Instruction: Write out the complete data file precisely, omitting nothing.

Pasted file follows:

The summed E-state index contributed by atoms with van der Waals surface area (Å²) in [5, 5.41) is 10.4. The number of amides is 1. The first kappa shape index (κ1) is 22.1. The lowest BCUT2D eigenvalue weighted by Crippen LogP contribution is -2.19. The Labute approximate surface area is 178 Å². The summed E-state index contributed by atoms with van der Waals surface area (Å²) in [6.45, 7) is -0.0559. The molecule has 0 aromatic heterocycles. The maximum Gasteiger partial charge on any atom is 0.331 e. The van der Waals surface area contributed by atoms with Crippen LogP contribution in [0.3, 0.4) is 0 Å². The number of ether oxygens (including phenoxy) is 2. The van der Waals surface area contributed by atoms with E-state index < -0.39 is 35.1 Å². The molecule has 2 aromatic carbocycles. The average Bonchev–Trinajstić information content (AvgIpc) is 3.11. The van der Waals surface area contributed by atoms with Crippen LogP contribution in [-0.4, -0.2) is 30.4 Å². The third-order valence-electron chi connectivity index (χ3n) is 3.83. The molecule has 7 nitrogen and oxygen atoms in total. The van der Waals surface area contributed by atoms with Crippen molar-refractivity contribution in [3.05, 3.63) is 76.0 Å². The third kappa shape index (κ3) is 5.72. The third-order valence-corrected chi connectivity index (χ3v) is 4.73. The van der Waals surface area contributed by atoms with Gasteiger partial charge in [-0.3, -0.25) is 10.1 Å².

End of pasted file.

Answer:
The summed E-state index contributed by atoms with van der Waals surface area (Å²) in [5, 5.41) is 10.4. The number of amides is 1. The first kappa shape index (κ1) is 22.1. The lowest BCUT2D eigenvalue weighted by Crippen LogP contribution is -2.19. The Labute approximate surface area is 178 Å². The summed E-state index contributed by atoms with van der Waals surface area (Å²) in [6.45, 7) is -0.0559. The molecule has 0 aromatic heterocycles. The maximum Gasteiger partial charge on any atom is 0.331 e. The van der Waals surface area contributed by atoms with Crippen LogP contribution in [0.3, 0.4) is 0 Å². The number of ether oxygens (including phenoxy) is 2. The van der Waals surface area contributed by atoms with E-state index < -0.39 is 35.1 Å². The molecule has 2 aromatic carbocycles. The average Bonchev–Trinajstić information content (AvgIpc) is 3.11. The van der Waals surface area contributed by atoms with Crippen LogP contribution in [-0.4, -0.2) is 30.4 Å². The third-order valence-electron chi connectivity index (χ3n) is 3.83. The molecule has 7 nitrogen and oxygen atoms in total. The van der Waals surface area contributed by atoms with Crippen molar-refractivity contribution in [3.05, 3.63) is 76.0 Å². The third kappa shape index (κ3) is 5.72. The third-order valence-corrected chi connectivity index (χ3v) is 4.73. The van der Waals surface area contributed by atoms with Gasteiger partial charge in [-0.3, -0.25) is 10.1 Å².